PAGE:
Posts Tagged 'general election'

Election focus: how can the Left re-engage the people?

simon-winlow

Simon Winlow

In the second of our blog pieces focusing on the fast-approaching General Election, Simon Winlow, co-author of The rise of the right asks how it can be that, against a background of social, financial and environmental catastrophe, a political party dedicated to the neoliberalism seem set to secure a large majority. How can the Left get the people on side again?

There’s a terrible air of nihilism, cynicism and acceptance about the upcoming election. The Conservatives have made huge gains in the local council elections, and UKIP and Labour have lost quite badly. Of course, the general election could be very different. More people will vote, and the local issues that can sway council elections tend to be forgotten as the big issues of the day take precedence.

Theresa May has clearly timed the election to take advantage of disarray in the Labour Party, and in the hope carrying a large mandate into the upcoming Brexit negotiations. Pollsters are predicting a landslide for the Tory party, with UKIP disappearing as an electoral force and Labour continuing its slide toward oblivion.

Continue reading ‘Election focus: how can the Left re-engage the people?’

Election focus: Housing policy predictions & radical solutions

In the run up to the General Election we will be bringing you insightful pieces from our authors on policy-relevant subjects, including housing, health, welfare and, underpinning it all, increasing social inequality.

Let’s look beneath the distraction of Brexit and Labour’s disarray and examine the issues we really need to be thinking about as we put our cross in the box on the 8th June.

DB pic

Duncan Bowie

In this piece, Duncan Bowie, author of Radical solutions to the housing supply crisis looks at what housing policies may be included in the party manifestos and explains the radical solutions we need.

“The focus on Brexit and the negotiations on withdrawal from the European Union has meant that housing has not, at least as yet, become the key issue in the election campaign that perhaps would have been expected had the referendum not taken place.

Debates so far have focused far too much on the contrast between Theresa May’s advocacy of ‘strong and stable leadership’ and whether or not the Labour Party leader is fit to be Prime Minister or the divided Labour Party is ‘fit to govern’. There has been little focus on policy issues, though (at the time of writing), the main party manifestos have not been published.

The political parties, including the Conservatives, were all caught on the hop by the election announcement and consequently the drafting of the various electoral offers have been somewhat of a rushed process. Even a matter of weeks before the election was called, Labour housing spokespersons were reluctant to make any policy statements policy on the basis that it would be premature to give commitments before 2020, even though housing was bound to be a key issue in the local and city region Mayor elections, which were scheduled. Labour was even hesitant to commit to repealing the 2016 Housing and Planning Act, despite the fact they had opposed it in parliament.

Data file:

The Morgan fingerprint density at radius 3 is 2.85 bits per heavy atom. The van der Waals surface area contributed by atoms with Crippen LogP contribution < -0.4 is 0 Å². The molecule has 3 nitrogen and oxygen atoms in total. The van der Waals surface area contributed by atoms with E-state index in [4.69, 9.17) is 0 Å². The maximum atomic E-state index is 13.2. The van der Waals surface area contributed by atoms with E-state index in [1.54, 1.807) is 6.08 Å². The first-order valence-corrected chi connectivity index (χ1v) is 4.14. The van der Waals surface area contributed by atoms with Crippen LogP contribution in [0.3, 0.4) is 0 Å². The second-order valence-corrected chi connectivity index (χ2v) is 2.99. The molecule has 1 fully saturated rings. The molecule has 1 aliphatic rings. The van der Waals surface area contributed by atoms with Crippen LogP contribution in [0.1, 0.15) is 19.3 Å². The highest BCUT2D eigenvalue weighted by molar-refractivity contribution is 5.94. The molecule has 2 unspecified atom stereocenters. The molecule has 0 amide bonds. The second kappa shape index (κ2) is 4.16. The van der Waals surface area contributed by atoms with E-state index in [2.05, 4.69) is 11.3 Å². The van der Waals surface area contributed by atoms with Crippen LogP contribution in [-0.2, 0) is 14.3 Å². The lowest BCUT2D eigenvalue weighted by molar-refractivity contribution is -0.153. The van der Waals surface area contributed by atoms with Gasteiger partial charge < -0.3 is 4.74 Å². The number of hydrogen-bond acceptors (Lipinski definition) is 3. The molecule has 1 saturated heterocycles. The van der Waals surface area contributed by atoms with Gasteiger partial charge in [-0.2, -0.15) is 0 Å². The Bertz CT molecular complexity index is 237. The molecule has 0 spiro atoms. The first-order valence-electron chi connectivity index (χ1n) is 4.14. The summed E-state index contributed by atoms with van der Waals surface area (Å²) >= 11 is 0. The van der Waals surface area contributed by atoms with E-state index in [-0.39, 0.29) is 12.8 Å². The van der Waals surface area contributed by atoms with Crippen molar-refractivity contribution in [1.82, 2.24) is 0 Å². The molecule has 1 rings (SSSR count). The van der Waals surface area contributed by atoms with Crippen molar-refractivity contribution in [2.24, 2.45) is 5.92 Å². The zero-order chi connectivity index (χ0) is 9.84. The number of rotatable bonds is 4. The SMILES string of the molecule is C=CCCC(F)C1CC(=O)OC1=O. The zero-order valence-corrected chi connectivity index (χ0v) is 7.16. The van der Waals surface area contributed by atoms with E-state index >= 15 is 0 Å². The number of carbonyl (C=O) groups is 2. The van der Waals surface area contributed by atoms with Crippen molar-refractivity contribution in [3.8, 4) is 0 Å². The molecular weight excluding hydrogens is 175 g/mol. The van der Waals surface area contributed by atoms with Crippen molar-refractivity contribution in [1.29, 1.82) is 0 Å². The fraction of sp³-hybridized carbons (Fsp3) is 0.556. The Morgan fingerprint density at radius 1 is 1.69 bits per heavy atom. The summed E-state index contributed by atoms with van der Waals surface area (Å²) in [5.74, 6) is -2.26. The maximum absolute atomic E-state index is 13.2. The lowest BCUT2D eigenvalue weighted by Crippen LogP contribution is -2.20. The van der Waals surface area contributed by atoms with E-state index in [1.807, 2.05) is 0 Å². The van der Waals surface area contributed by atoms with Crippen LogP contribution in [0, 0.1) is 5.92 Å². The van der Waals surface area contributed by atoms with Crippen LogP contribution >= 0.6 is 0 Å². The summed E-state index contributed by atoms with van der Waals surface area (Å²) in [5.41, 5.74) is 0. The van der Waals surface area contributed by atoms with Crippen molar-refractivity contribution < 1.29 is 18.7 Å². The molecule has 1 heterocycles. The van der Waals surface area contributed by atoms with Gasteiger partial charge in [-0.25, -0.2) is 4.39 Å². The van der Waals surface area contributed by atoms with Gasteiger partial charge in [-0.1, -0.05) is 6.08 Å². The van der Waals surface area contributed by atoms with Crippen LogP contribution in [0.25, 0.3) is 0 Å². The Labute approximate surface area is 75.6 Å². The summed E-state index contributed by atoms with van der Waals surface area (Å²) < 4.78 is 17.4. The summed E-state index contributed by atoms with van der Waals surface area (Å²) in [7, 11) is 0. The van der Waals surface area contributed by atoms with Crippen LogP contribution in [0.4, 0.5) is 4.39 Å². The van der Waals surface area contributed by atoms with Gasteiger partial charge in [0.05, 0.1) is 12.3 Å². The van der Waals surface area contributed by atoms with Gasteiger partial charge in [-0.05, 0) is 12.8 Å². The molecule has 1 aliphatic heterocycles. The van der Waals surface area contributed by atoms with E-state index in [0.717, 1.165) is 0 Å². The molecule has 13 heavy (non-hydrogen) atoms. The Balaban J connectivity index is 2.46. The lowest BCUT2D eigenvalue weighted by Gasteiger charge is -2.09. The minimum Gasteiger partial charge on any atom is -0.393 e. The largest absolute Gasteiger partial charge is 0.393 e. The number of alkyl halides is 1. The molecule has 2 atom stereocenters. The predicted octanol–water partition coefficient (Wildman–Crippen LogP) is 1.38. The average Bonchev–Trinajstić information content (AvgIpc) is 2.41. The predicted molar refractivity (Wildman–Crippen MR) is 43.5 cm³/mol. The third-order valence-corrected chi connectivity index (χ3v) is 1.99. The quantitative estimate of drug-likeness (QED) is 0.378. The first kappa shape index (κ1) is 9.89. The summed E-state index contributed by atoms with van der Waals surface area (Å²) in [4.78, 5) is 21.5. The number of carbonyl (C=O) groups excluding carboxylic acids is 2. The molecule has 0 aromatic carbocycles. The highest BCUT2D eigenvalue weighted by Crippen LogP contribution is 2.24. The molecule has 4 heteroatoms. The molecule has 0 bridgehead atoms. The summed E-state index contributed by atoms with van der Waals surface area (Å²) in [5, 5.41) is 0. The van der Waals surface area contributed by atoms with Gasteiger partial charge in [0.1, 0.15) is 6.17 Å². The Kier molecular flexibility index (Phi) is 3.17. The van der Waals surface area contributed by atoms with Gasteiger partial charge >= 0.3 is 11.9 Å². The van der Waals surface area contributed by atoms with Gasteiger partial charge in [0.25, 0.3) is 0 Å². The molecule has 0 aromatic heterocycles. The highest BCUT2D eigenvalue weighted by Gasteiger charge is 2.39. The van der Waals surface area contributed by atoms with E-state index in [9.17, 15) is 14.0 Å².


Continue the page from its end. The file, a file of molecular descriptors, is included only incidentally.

Continue reading ‘Election focus: Housing policy predictions & radical solutions’

22 reasons to vote #imvotingbecause #GE2015 #whyvote

With hours to go until Polling Stations close and constituency level polling indicating that this is going to be a close run thing in many areas across the country, your vote can really make a difference. So if you haven’t voted yet here are 22 reasons why you might want to go and make your mark NOW!

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The views and opinions expressed on this blog site are solely those of the original blogpost authors and other contributors. These views and opinions do not necessarily represent those of the Policy Press and/or any/all contributors to this site.

Hain: ‘Public investment is key to regenerating economy’

Peter Hain’s Back to the future of socialism publishes today. In his guest blog post to celebrate the launch of the book Hain questions how we got into the current financial situation of cuts and austerity. He shares his views on the need for a radical response from all politicians, but most especially the left, to take us back to a fairer future…

Labour MP Photocall

Rt Hon Peter Hain, MP

Did Big Government or Big Banking cause the global financial crisis? And what should be done?

Go for cuts and austerity, or investment in growth and jobs? Give market forces a free hand, or harness and regulate them for the common good? Forget about fairness or share the proceeds of growth?

And, one of the key questions for me is, quite simply, is democratic socialism outdated or the answer to today’s challenges?

Sense of purpose

In 1956 Anthony Crosland’s classic text, The Future of Socialism, furnished the democratic left with a new sense of purpose. By freeing Labour from past fixations, and by giving traditional Labour values a contemporary appeal, he gave the party a controversial fresh focus, reviving its spirit and restoring its impatience for progress.